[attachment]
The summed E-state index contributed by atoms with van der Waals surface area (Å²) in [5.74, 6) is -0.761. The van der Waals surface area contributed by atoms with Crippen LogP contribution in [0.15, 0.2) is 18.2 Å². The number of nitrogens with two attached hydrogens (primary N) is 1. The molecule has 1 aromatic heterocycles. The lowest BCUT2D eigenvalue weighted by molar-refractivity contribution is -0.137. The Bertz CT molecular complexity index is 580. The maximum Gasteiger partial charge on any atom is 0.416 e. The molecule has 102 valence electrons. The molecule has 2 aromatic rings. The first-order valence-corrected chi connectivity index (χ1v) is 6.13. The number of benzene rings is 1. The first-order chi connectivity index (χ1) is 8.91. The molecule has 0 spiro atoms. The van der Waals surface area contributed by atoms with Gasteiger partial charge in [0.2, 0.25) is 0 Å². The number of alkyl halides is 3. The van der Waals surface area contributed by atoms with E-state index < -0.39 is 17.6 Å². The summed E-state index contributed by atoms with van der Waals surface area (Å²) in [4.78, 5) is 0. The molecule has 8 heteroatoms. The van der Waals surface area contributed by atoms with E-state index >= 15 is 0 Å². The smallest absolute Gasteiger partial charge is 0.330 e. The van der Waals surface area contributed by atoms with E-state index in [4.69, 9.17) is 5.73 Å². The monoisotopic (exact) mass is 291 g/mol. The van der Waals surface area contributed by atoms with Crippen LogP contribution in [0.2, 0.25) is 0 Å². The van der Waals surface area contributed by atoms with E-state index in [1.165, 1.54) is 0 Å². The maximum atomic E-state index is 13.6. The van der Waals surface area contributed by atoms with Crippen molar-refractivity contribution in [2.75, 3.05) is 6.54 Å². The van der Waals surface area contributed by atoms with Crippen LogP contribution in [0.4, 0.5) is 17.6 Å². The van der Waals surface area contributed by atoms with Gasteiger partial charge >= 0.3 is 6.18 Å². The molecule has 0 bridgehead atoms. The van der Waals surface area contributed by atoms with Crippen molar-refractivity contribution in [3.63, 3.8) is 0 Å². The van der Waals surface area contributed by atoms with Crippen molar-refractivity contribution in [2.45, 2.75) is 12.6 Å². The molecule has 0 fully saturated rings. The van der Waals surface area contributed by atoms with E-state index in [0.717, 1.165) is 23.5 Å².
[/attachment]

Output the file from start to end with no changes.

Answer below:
The summed E-state index contributed by atoms with van der Waals surface area (Å²) in [5.74, 6) is -0.761. The van der Waals surface area contributed by atoms with Crippen LogP contribution in [0.15, 0.2) is 18.2 Å². The number of nitrogens with two attached hydrogens (primary N) is 1. The molecule has 1 aromatic heterocycles. The lowest BCUT2D eigenvalue weighted by molar-refractivity contribution is -0.137. The Bertz CT molecular complexity index is 580. The maximum Gasteiger partial charge on any atom is 0.416 e. The molecule has 102 valence electrons. The molecule has 2 aromatic rings. The first-order valence-corrected chi connectivity index (χ1v) is 6.13. The number of benzene rings is 1. The first-order chi connectivity index (χ1) is 8.91. The molecule has 0 spiro atoms. The van der Waals surface area contributed by atoms with Gasteiger partial charge in [0.2, 0.25) is 0 Å². The number of alkyl halides is 3. The van der Waals surface area contributed by atoms with E-state index < -0.39 is 17.6 Å². The summed E-state index contributed by atoms with van der Waals surface area (Å²) in [4.78, 5) is 0. The molecule has 8 heteroatoms. The van der Waals surface area contributed by atoms with E-state index >= 15 is 0 Å². The smallest absolute Gasteiger partial charge is 0.330 e. The van der Waals surface area contributed by atoms with E-state index in [4.69, 9.17) is 5.73 Å². The monoisotopic (exact) mass is 291 g/mol. The van der Waals surface area contributed by atoms with Crippen LogP contribution in [0.2, 0.25) is 0 Å². The van der Waals surface area contributed by atoms with E-state index in [1.165, 1.54) is 0 Å². The maximum atomic E-state index is 13.6. The van der Waals surface area contributed by atoms with Crippen molar-refractivity contribution in [2.75, 3.05) is 6.54 Å². The van der Waals surface area contributed by atoms with Crippen LogP contribution in [0.4, 0.5) is 17.6 Å². The van der Waals surface area contributed by atoms with Gasteiger partial charge >= 0.3 is 6.18 Å². The molecule has 0 bridgehead atoms. The van der Waals surface area contributed by atoms with Crippen molar-refractivity contribution in [3.63, 3.8) is 0 Å². The van der Waals surface area contributed by atoms with Crippen molar-refractivity contribution in [2.45, 2.75) is 12.6 Å². The molecule has 0 fully saturated rings. The van der Waals surface area contributed by atoms with E-state index in [0.717, 1.165) is 23.5 Å².